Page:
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Prime Minister Stephen Harper takes a break during a plenary session at the G20 meetings in Los Cabos, Mexico on Monday. Canada is set to announce the next steps towards a potential trade deal with China at the meetings on Tuesday. (Adrian Wyld/Canadian Press)

Canada is set to announce it has completed an important step toward closer trade ties with China, CBC News has learned.

Prime Minister Stephen Harper is expected to make the announcement later today at the G20 leaders summit in Mexico.

Senior sources say Harper will detail some of the next moves toward closer trade integration with China, the dynamo of the emerging economies that include Brazil, Russia and India.

Today's announcement follows the successful completion of a joint study announced by both countries during Harper’s trip to China last February.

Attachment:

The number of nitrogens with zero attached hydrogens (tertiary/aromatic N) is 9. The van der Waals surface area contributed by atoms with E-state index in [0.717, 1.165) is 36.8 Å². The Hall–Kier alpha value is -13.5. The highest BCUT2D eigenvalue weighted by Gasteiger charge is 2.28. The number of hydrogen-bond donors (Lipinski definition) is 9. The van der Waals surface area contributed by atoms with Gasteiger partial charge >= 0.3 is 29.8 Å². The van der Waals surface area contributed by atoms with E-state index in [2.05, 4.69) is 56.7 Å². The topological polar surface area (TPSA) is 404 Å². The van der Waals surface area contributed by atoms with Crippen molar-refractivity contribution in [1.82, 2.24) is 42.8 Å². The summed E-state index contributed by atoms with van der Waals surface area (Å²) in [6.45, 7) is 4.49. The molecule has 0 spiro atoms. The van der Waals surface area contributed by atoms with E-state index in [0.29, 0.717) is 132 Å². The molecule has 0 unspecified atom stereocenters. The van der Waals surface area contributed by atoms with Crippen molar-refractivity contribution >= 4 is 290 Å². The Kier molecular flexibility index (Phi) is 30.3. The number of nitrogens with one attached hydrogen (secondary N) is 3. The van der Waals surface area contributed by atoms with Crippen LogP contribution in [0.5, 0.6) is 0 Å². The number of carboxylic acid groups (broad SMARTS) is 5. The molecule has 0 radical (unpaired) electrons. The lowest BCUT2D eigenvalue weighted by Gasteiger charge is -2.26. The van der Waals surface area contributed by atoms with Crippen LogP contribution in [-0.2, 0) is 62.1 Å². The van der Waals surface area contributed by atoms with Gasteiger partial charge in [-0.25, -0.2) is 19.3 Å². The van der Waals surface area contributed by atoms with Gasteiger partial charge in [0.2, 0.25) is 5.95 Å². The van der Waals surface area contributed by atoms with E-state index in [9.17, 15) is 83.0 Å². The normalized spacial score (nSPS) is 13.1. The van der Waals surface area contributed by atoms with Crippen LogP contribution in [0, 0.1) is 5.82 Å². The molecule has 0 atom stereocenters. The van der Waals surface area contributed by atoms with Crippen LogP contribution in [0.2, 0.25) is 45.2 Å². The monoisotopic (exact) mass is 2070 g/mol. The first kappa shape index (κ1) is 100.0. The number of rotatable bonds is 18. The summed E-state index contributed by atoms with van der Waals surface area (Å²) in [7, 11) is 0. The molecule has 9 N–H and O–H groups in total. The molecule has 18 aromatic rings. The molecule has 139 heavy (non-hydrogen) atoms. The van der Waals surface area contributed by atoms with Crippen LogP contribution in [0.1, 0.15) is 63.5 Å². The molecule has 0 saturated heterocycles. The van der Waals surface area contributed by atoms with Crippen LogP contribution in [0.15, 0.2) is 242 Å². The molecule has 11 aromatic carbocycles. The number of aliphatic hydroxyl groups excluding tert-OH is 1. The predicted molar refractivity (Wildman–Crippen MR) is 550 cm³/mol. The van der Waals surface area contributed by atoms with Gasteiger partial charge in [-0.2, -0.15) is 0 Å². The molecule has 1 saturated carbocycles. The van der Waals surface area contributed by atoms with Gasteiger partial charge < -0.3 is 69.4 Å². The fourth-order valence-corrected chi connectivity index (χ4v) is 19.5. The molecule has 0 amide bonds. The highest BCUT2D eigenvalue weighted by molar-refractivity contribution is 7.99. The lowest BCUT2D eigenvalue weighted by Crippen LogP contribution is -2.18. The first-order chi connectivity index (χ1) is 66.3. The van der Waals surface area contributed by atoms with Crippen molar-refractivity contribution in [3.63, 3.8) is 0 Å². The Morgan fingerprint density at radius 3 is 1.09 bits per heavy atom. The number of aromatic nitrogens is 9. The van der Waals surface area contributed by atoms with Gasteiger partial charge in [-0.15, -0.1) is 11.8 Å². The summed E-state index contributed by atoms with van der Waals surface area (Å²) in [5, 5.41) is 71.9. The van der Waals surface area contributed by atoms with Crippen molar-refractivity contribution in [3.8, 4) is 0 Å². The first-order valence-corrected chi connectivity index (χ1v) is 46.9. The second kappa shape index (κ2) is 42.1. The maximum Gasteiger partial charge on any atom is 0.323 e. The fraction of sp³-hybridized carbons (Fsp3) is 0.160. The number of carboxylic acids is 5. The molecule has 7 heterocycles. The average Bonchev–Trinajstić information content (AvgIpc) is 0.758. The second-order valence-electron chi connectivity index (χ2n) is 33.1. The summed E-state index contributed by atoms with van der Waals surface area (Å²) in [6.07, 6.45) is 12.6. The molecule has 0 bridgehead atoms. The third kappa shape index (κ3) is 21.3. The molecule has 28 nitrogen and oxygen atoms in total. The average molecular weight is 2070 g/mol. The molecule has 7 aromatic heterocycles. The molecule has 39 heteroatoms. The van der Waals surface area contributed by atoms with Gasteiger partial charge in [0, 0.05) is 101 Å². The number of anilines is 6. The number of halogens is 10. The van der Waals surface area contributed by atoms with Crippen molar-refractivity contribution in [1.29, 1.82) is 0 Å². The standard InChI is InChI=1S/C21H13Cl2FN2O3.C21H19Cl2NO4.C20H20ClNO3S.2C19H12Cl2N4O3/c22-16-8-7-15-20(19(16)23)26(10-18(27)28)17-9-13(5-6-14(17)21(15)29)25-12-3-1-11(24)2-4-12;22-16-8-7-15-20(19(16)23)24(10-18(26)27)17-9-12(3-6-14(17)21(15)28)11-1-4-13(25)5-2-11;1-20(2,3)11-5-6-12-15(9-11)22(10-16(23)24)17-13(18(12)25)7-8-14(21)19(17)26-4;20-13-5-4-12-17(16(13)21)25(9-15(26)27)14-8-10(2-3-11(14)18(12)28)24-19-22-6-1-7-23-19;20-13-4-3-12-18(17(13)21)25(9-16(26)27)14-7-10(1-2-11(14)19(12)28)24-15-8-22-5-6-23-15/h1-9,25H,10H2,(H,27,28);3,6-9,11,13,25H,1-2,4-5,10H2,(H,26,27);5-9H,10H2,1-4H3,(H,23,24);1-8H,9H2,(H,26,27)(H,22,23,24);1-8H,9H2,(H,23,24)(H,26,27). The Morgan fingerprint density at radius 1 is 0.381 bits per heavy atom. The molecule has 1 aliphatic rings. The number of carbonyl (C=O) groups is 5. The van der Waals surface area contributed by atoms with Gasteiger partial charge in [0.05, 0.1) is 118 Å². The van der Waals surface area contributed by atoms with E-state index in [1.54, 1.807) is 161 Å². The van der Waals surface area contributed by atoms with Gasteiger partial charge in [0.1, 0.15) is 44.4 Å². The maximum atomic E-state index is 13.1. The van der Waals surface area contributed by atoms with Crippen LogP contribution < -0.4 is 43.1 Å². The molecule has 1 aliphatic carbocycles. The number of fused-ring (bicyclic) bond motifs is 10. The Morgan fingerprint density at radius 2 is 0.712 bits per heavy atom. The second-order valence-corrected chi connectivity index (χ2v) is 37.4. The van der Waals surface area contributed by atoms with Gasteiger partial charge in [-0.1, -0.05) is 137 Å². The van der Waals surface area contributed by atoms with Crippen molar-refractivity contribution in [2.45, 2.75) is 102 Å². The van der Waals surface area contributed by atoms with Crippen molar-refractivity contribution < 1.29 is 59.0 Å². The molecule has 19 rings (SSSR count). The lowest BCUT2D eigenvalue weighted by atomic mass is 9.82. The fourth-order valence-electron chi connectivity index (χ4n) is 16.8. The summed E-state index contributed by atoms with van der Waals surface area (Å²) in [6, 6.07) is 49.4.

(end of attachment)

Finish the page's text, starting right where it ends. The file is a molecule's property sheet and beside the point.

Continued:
The study was focused on finding ways to enhance trade and economic activity between the two countries, and was deemed a success.

While the European crisis has stolen the spotlight at this G20 summit, Canadian officials have been working behind the scenes to secure developments on the trade front.

Canada is also seeking entry into the Trans-Pacific Partnership — a U.S.-led trade initiative involving several other Pacific economies but not China.

International Trade Minister Ed Fast is also at the summit and will attend today's announcement.

It's not expected the announcement will mean full-on free trade talks – at least, not yet.

Experts have warned the complications posed by the Chinese economy mean it may be more productive to find other measures of improving market access, and protecting investors, at least in the short term.

More exploratory talks and more joint study with China are probably also in the offing, said a senior source.

The announcement will be presented as a coup for the Canadian prime minister, who has told troubled EU countries that they need to take a page from Canada and adopt aggressive pro-growth and pro-trade strategies.

The Canadian government views the announcement as a step to a more diversified Canadian economy.